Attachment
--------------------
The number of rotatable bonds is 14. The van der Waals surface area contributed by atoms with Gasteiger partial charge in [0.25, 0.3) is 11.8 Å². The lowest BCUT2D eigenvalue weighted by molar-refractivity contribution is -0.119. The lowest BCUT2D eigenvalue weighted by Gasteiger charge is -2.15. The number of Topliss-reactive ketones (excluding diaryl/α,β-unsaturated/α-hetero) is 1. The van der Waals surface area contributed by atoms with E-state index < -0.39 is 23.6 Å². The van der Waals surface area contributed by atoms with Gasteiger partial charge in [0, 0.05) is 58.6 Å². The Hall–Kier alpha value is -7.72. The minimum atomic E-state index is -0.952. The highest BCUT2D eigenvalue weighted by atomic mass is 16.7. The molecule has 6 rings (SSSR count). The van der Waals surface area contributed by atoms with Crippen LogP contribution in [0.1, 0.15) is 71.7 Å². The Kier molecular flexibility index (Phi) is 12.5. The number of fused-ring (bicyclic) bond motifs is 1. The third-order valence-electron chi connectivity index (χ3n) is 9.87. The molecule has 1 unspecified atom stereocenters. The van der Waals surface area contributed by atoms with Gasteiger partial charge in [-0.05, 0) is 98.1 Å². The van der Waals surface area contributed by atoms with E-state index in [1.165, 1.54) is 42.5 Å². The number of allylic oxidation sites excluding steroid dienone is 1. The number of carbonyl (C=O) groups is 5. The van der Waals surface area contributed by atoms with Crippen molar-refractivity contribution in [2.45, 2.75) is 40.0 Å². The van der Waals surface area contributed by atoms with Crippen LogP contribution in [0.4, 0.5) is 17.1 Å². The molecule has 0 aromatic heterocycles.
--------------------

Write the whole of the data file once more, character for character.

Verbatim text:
The number of rotatable bonds is 14. The van der Waals surface area contributed by atoms with Gasteiger partial charge in [0.25, 0.3) is 11.8 Å². The lowest BCUT2D eigenvalue weighted by molar-refractivity contribution is -0.119. The lowest BCUT2D eigenvalue weighted by Gasteiger charge is -2.15. The number of Topliss-reactive ketones (excluding diaryl/α,β-unsaturated/α-hetero) is 1. The van der Waals surface area contributed by atoms with E-state index < -0.39 is 23.6 Å². The van der Waals surface area contributed by atoms with Gasteiger partial charge in [0, 0.05) is 58.6 Å². The Hall–Kier alpha value is -7.72. The minimum atomic E-state index is -0.952. The highest BCUT2D eigenvalue weighted by atomic mass is 16.7. The molecule has 6 rings (SSSR count). The van der Waals surface area contributed by atoms with Crippen LogP contribution in [0.1, 0.15) is 71.7 Å². The Kier molecular flexibility index (Phi) is 12.5. The number of fused-ring (bicyclic) bond motifs is 1. The third-order valence-electron chi connectivity index (χ3n) is 9.87. The molecule has 1 unspecified atom stereocenters. The van der Waals surface area contributed by atoms with Gasteiger partial charge in [-0.05, 0) is 98.1 Å². The van der Waals surface area contributed by atoms with E-state index in [1.165, 1.54) is 42.5 Å². The number of allylic oxidation sites excluding steroid dienone is 1. The number of carbonyl (C=O) groups is 5. The van der Waals surface area contributed by atoms with Crippen molar-refractivity contribution in [2.45, 2.75) is 40.0 Å². The van der Waals surface area contributed by atoms with Crippen LogP contribution in [0.4, 0.5) is 17.1 Å². The molecule has 0 aromatic heterocycles.